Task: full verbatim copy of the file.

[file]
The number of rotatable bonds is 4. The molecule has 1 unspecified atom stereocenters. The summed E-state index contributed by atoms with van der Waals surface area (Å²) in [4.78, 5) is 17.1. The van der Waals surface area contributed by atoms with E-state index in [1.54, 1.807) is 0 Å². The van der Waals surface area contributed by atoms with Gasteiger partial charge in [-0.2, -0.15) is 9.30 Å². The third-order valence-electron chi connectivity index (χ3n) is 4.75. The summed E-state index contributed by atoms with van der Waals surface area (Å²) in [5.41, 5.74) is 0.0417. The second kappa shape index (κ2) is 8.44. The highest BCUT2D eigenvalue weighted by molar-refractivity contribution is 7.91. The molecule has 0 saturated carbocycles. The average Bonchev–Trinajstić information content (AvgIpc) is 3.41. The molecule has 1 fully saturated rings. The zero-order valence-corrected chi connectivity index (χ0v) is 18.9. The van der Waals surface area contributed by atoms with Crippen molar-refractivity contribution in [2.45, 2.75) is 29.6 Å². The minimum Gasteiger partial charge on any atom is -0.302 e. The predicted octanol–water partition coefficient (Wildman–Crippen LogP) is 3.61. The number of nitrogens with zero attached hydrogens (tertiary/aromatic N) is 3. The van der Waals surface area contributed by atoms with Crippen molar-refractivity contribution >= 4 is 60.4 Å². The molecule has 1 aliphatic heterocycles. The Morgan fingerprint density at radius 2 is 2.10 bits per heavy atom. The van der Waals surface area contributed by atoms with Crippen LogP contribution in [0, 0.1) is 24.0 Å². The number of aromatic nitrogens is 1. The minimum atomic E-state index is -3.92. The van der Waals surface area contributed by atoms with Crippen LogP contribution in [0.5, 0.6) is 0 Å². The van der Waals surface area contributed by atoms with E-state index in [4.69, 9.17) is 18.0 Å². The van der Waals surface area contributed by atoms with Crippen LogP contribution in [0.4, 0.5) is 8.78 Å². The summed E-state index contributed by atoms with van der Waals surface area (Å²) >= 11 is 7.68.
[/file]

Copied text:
The number of rotatable bonds is 4. The molecule has 1 unspecified atom stereocenters. The summed E-state index contributed by atoms with van der Waals surface area (Å²) in [4.78, 5) is 17.1. The van der Waals surface area contributed by atoms with E-state index in [1.54, 1.807) is 0 Å². The van der Waals surface area contributed by atoms with Gasteiger partial charge in [-0.2, -0.15) is 9.30 Å². The third-order valence-electron chi connectivity index (χ3n) is 4.75. The summed E-state index contributed by atoms with van der Waals surface area (Å²) in [5.41, 5.74) is 0.0417. The second kappa shape index (κ2) is 8.44. The highest BCUT2D eigenvalue weighted by molar-refractivity contribution is 7.91. The molecule has 0 saturated carbocycles. The average Bonchev–Trinajstić information content (AvgIpc) is 3.41. The molecule has 1 fully saturated rings. The zero-order valence-corrected chi connectivity index (χ0v) is 18.9. The van der Waals surface area contributed by atoms with Crippen molar-refractivity contribution in [2.45, 2.75) is 29.6 Å². The minimum Gasteiger partial charge on any atom is -0.302 e. The predicted octanol–water partition coefficient (Wildman–Crippen LogP) is 3.61. The number of nitrogens with zero attached hydrogens (tertiary/aromatic N) is 3. The van der Waals surface area contributed by atoms with Crippen molar-refractivity contribution >= 4 is 60.4 Å². The molecule has 1 aliphatic heterocycles. The Morgan fingerprint density at radius 2 is 2.10 bits per heavy atom. The van der Waals surface area contributed by atoms with Crippen LogP contribution in [0, 0.1) is 24.0 Å². The number of aromatic nitrogens is 1. The minimum atomic E-state index is -3.92. The van der Waals surface area contributed by atoms with Crippen LogP contribution in [0.5, 0.6) is 0 Å². The van der Waals surface area contributed by atoms with E-state index in [4.69, 9.17) is 18.0 Å². The van der Waals surface area contributed by atoms with Crippen LogP contribution in [0.4, 0.5) is 8.78 Å². The summed E-state index contributed by atoms with van der Waals surface area (Å²) >= 11 is 7.68.